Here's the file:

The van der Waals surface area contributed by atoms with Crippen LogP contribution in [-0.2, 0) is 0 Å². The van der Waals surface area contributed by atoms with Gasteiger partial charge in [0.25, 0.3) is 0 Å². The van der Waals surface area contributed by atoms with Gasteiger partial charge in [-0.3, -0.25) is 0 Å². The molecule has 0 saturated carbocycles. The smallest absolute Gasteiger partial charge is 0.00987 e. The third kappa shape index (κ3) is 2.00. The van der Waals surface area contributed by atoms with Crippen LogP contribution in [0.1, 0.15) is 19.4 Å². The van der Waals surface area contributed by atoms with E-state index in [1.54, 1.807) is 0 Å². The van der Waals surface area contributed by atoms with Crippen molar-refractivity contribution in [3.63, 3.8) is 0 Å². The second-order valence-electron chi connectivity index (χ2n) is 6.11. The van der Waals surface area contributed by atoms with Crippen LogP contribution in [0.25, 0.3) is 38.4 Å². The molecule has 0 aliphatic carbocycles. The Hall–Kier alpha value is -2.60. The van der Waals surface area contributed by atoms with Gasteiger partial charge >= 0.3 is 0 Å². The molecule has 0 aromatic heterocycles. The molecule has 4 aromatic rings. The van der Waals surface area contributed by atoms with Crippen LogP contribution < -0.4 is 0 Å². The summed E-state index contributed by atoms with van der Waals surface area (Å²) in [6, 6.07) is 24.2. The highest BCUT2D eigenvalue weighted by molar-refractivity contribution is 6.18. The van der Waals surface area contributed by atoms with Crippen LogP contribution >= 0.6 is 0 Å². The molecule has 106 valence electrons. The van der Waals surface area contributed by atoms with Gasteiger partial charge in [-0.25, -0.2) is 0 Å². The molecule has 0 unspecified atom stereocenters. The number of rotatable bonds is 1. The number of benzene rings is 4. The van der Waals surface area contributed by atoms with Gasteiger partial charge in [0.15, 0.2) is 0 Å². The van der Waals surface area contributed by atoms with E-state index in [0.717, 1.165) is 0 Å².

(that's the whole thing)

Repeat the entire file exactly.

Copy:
The van der Waals surface area contributed by atoms with Crippen LogP contribution in [-0.2, 0) is 0 Å². The van der Waals surface area contributed by atoms with Gasteiger partial charge in [0.25, 0.3) is 0 Å². The van der Waals surface area contributed by atoms with Gasteiger partial charge in [-0.3, -0.25) is 0 Å². The molecule has 0 saturated carbocycles. The smallest absolute Gasteiger partial charge is 0.00987 e. The third kappa shape index (κ3) is 2.00. The van der Waals surface area contributed by atoms with Crippen LogP contribution in [0.1, 0.15) is 19.4 Å². The van der Waals surface area contributed by atoms with E-state index in [1.54, 1.807) is 0 Å². The van der Waals surface area contributed by atoms with Crippen molar-refractivity contribution in [3.63, 3.8) is 0 Å². The second-order valence-electron chi connectivity index (χ2n) is 6.11. The van der Waals surface area contributed by atoms with Crippen LogP contribution in [0.25, 0.3) is 38.4 Å². The molecule has 0 aliphatic carbocycles. The Hall–Kier alpha value is -2.60. The van der Waals surface area contributed by atoms with Gasteiger partial charge >= 0.3 is 0 Å². The molecule has 0 aromatic heterocycles. The molecule has 4 aromatic rings. The van der Waals surface area contributed by atoms with Crippen LogP contribution < -0.4 is 0 Å². The summed E-state index contributed by atoms with van der Waals surface area (Å²) in [6, 6.07) is 24.2. The highest BCUT2D eigenvalue weighted by molar-refractivity contribution is 6.18. The van der Waals surface area contributed by atoms with Crippen LogP contribution >= 0.6 is 0 Å². The molecule has 106 valence electrons. The van der Waals surface area contributed by atoms with Gasteiger partial charge in [-0.25, -0.2) is 0 Å². The molecule has 0 unspecified atom stereocenters. The number of rotatable bonds is 1. The number of benzene rings is 4. The van der Waals surface area contributed by atoms with Gasteiger partial charge in [0.15, 0.2) is 0 Å². The van der Waals surface area contributed by atoms with E-state index in [0.717, 1.165) is 0 Å².